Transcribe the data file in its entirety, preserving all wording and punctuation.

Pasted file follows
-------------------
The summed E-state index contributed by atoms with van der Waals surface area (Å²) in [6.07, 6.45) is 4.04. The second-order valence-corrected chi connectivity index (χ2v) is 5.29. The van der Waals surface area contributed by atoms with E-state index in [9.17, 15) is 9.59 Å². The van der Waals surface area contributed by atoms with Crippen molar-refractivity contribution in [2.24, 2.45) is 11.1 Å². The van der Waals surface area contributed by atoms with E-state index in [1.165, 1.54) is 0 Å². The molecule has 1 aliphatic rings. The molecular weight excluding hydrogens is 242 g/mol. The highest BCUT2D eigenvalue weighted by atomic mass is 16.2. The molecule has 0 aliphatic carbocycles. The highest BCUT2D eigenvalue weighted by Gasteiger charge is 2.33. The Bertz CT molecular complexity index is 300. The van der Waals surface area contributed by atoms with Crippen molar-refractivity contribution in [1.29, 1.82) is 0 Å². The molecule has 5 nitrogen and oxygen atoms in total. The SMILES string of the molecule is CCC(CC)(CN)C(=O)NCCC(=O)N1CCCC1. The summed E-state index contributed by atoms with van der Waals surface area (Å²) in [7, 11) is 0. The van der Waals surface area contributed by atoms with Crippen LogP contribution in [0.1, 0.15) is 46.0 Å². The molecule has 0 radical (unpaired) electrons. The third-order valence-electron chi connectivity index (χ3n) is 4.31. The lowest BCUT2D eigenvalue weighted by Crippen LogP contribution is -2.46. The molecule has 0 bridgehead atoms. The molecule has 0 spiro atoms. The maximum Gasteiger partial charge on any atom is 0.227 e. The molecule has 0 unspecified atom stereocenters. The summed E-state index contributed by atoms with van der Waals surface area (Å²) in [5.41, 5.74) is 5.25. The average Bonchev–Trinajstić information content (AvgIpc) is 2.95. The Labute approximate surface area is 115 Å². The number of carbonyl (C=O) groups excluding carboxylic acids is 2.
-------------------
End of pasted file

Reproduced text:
The summed E-state index contributed by atoms with van der Waals surface area (Å²) in [6.07, 6.45) is 4.04. The second-order valence-corrected chi connectivity index (χ2v) is 5.29. The van der Waals surface area contributed by atoms with E-state index in [9.17, 15) is 9.59 Å². The van der Waals surface area contributed by atoms with Crippen molar-refractivity contribution in [2.24, 2.45) is 11.1 Å². The van der Waals surface area contributed by atoms with E-state index in [1.165, 1.54) is 0 Å². The molecule has 1 aliphatic rings. The molecular weight excluding hydrogens is 242 g/mol. The highest BCUT2D eigenvalue weighted by atomic mass is 16.2. The molecule has 0 aliphatic carbocycles. The highest BCUT2D eigenvalue weighted by Gasteiger charge is 2.33. The Bertz CT molecular complexity index is 300. The van der Waals surface area contributed by atoms with Crippen molar-refractivity contribution in [1.29, 1.82) is 0 Å². The molecule has 5 nitrogen and oxygen atoms in total. The SMILES string of the molecule is CCC(CC)(CN)C(=O)NCCC(=O)N1CCCC1. The summed E-state index contributed by atoms with van der Waals surface area (Å²) in [7, 11) is 0. The van der Waals surface area contributed by atoms with Crippen LogP contribution in [0.1, 0.15) is 46.0 Å². The molecule has 0 radical (unpaired) electrons. The third-order valence-electron chi connectivity index (χ3n) is 4.31. The lowest BCUT2D eigenvalue weighted by Crippen LogP contribution is -2.46. The molecule has 0 bridgehead atoms. The molecule has 0 spiro atoms. The maximum Gasteiger partial charge on any atom is 0.227 e. The molecule has 0 unspecified atom stereocenters. The summed E-state index contributed by atoms with van der Waals surface area (Å²) in [5.41, 5.74) is 5.25. The average Bonchev–Trinajstić information content (AvgIpc) is 2.95. The Labute approximate surface area is 115 Å². The number of carbonyl (C=O) groups excluding carboxylic acids is 2.